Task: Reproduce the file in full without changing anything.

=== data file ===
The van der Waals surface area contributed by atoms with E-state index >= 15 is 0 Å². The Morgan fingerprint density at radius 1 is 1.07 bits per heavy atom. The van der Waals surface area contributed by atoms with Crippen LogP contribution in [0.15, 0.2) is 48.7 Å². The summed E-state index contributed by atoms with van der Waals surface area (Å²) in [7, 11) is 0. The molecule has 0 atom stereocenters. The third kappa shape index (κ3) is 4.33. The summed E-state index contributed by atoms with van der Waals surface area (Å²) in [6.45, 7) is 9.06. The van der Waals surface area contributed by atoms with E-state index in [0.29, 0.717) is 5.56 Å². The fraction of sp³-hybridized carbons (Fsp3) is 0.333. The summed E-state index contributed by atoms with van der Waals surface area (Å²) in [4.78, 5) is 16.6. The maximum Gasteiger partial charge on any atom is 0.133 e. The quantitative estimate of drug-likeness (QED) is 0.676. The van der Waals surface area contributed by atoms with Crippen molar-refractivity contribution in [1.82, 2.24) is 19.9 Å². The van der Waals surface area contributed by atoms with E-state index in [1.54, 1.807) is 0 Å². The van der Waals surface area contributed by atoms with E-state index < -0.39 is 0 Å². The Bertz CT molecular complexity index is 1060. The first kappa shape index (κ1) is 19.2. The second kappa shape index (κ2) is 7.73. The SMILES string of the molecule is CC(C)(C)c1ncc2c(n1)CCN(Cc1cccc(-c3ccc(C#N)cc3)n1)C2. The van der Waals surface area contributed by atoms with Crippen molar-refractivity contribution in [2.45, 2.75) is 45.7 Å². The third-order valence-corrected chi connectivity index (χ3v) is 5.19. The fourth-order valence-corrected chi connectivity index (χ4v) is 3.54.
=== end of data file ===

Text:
The van der Waals surface area contributed by atoms with E-state index >= 15 is 0 Å². The Morgan fingerprint density at radius 1 is 1.07 bits per heavy atom. The van der Waals surface area contributed by atoms with Crippen LogP contribution in [0.15, 0.2) is 48.7 Å². The summed E-state index contributed by atoms with van der Waals surface area (Å²) in [7, 11) is 0. The molecule has 0 atom stereocenters. The third kappa shape index (κ3) is 4.33. The summed E-state index contributed by atoms with van der Waals surface area (Å²) in [6.45, 7) is 9.06. The van der Waals surface area contributed by atoms with E-state index in [0.29, 0.717) is 5.56 Å². The fraction of sp³-hybridized carbons (Fsp3) is 0.333. The summed E-state index contributed by atoms with van der Waals surface area (Å²) in [4.78, 5) is 16.6. The maximum Gasteiger partial charge on any atom is 0.133 e. The quantitative estimate of drug-likeness (QED) is 0.676. The van der Waals surface area contributed by atoms with Crippen molar-refractivity contribution in [1.82, 2.24) is 19.9 Å². The van der Waals surface area contributed by atoms with E-state index in [1.54, 1.807) is 0 Å². The van der Waals surface area contributed by atoms with E-state index < -0.39 is 0 Å². The Bertz CT molecular complexity index is 1060. The first kappa shape index (κ1) is 19.2. The second kappa shape index (κ2) is 7.73. The SMILES string of the molecule is CC(C)(C)c1ncc2c(n1)CCN(Cc1cccc(-c3ccc(C#N)cc3)n1)C2. The van der Waals surface area contributed by atoms with Crippen molar-refractivity contribution in [2.45, 2.75) is 45.7 Å². The third-order valence-corrected chi connectivity index (χ3v) is 5.19. The fourth-order valence-corrected chi connectivity index (χ4v) is 3.54.